the 46 species from six genera (Table 1) and three other
sequences from GenBank, were analyzed to produce
the gene tree (Figure 2). The most parsimony (MP) was
adopted for analysis with Anneslea and Ternstroemia
from the tribe Ternstroemieae as the outgroups. In the
gene tree, the con-specific sequence types are usually
grouped in a clade of their own, such as in cases of E.
yaeyamensis, E. distichophylla, E. muricata, E. loquaiana,
E. acuminata, E. japonica, E. hayatai, E. nitida, E .
ryukyuensis, E. sakishimensis, and E. emarginata. In many
other species they form polytomous branches in a larger
clade, such as those of E. rengenchiensis, E. strigillosa,
E. glaberrima, E. gnaphalocarpa, E. hebeclados, E.
macartneyi, E. nanjeshanensis, and E. septata. Only those
of E. crenatifolia, E. chinensis, and E. leptophylla spread
somewhat widely in the lowest clade and are occasionally
mixed with some other species to form a smaller clade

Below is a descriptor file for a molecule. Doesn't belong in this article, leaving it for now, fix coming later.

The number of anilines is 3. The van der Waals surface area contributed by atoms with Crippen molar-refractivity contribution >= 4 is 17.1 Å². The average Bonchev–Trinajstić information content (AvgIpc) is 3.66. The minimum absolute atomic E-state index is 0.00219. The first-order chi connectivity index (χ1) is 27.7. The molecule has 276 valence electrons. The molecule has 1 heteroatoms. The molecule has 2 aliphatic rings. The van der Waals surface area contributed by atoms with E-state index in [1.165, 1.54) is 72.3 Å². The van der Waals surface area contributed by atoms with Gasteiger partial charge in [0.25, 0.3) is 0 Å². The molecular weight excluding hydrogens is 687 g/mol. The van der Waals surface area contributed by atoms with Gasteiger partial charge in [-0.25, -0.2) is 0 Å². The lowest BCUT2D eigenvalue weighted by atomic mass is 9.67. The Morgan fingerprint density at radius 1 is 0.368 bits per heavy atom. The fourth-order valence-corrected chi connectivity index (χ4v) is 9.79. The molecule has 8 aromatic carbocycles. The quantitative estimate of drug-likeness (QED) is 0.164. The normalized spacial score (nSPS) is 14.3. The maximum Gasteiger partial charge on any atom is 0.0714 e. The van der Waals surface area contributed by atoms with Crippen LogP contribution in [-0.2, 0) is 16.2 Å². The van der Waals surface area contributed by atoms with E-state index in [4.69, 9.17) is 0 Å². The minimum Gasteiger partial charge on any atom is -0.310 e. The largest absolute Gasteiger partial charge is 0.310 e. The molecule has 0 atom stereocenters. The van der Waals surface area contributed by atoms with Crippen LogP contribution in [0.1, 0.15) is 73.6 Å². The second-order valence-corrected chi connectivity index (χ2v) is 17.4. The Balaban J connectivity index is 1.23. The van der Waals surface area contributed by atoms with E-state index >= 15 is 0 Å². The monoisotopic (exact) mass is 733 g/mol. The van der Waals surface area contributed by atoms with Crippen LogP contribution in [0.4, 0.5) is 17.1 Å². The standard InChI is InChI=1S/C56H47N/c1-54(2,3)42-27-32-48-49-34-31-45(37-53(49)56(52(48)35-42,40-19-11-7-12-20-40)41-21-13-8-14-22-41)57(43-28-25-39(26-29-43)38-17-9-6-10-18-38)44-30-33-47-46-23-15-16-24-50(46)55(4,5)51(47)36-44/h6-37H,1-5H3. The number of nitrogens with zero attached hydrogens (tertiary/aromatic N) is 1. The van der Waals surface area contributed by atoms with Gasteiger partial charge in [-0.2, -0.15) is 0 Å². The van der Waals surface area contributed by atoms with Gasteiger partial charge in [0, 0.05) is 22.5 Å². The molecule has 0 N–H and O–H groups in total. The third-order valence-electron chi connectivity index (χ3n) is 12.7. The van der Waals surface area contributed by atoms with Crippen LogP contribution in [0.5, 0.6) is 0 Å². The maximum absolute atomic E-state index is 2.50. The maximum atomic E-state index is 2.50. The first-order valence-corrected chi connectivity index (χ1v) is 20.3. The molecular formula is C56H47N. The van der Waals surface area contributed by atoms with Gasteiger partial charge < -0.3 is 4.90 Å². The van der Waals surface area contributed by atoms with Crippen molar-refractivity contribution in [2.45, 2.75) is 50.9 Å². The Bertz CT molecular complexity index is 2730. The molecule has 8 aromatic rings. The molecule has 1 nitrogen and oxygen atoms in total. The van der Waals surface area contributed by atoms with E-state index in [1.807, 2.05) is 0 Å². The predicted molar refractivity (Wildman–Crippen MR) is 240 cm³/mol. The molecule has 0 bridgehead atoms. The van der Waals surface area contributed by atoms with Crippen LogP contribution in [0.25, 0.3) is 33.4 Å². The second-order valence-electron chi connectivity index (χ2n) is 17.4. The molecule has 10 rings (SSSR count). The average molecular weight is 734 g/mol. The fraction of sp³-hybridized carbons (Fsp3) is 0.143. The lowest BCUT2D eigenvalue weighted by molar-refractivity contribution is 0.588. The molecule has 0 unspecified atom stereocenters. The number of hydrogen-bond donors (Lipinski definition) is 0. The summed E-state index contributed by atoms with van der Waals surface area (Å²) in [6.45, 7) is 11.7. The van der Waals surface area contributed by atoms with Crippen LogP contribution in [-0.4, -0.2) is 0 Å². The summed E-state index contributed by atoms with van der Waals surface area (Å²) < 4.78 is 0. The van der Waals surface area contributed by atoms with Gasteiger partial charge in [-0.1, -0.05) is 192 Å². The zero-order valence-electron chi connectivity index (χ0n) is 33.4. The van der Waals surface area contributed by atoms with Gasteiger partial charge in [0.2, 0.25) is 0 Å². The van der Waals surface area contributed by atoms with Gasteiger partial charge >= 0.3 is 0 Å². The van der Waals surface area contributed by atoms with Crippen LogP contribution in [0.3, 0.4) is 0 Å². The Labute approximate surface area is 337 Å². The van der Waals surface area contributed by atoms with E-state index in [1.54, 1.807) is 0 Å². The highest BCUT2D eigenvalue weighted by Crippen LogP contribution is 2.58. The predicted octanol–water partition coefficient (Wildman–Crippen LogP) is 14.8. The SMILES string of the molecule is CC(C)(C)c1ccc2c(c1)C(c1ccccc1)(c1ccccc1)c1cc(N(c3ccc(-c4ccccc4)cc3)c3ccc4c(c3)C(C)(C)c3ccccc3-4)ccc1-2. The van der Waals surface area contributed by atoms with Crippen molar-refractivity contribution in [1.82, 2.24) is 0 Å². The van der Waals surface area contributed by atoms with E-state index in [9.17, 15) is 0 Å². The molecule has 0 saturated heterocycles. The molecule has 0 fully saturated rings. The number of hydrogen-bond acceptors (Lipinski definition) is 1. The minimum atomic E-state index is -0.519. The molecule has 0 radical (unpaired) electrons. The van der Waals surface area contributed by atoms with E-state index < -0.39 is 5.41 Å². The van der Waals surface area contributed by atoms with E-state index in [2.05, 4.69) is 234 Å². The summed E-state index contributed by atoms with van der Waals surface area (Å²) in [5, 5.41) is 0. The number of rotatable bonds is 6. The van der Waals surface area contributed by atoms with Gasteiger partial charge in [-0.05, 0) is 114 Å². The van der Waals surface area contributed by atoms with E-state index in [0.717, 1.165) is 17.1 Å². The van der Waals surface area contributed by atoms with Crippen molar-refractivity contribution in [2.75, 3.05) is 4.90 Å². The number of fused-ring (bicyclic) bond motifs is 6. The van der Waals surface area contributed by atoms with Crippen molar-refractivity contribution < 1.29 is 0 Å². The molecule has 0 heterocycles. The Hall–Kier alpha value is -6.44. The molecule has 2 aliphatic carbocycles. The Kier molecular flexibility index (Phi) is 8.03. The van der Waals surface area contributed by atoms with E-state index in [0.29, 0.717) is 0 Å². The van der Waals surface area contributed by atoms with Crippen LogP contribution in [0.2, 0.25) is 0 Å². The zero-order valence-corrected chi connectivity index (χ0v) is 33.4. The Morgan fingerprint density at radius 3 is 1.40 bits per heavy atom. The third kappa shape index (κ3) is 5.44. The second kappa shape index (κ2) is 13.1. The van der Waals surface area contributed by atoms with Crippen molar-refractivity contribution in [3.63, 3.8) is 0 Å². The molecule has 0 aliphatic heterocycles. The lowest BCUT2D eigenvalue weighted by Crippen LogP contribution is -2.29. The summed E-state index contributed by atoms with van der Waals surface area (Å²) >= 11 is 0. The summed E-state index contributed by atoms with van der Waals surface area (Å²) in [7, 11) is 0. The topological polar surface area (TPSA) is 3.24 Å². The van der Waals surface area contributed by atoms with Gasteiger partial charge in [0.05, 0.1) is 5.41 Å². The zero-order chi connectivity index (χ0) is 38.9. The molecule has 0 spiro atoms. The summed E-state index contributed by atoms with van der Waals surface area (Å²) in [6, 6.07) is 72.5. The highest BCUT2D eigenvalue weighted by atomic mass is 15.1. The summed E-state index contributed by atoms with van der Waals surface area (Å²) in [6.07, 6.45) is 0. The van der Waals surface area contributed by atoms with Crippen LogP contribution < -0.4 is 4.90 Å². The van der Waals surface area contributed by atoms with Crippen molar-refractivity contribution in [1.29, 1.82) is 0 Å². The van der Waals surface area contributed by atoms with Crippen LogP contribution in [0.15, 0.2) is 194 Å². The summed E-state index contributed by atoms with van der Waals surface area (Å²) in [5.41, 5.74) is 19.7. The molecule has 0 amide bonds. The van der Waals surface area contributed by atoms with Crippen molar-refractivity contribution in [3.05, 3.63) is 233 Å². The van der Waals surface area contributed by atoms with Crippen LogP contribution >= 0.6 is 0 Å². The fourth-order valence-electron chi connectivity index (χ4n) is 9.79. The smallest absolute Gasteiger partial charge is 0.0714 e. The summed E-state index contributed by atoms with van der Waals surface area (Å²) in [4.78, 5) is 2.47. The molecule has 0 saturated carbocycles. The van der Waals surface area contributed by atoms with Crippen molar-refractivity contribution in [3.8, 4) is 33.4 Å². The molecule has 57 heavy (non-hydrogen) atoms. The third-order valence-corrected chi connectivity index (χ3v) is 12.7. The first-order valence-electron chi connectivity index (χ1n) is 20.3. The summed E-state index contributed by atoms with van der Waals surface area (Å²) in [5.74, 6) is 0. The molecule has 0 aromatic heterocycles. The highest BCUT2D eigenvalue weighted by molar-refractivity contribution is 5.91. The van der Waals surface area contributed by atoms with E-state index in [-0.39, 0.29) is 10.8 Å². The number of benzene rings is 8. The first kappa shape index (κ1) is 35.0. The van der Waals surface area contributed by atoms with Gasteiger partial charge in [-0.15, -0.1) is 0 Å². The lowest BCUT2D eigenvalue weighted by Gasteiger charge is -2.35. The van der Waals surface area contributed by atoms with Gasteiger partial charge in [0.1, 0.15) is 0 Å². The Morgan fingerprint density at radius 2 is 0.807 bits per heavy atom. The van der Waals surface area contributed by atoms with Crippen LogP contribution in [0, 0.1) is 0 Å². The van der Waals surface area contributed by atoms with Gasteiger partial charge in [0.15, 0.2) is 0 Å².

(Figure 2). On the basis of the gene tree (Figure 2),
the intraspecific sequence variation of most species
shows shallow paralogy and the selected representative
sequences do group with their con-species samples except
that sequences of E. crenatifolia, E. chinensis, an d E.
leptophylla are widely spread in the lowest clade. Thus, we
consider that the propriety of the representative sequence
Botanical Studies, Vol. 48, 2007
Figure 2. The gene tree based on 92 ITS sequence types produced from 49 species of six genera. This is the MajRule tree generated
from the parsimony analysis, with total characters=673, informative characters=148, tree length=347, CI=0.6945, RI=0.9132, and
10000 trees retained. Numbers showing on the branches are percentage of the presence of the clade among the 10000 trees (numerator)
and bootstrap values larger than 50 (%) (denominator). The bootstrap values were based on 800 replicates.
WU et al. X Phylogeny and taxonomy of
from Taiwan
is supported. The species trees (Figures 3, 4) were then
produced based on the 52 representative sequences which
representing 49 species (Table 1) by using the most
parsimony and Bayesian analyses. In general, the MajRule
gene tree and the two species trees are highly congruent
in their topologies (Figures 2, 3, 4). Their common and
important points revealed in these trees are:
1. Among the ingroups, Adinandra and Cleyera together
form a clade with 100% bootstrap support, this clade
is sister to Euryodendron and Eurya. The three species
of Cleyera are embedded within the seven Adinandra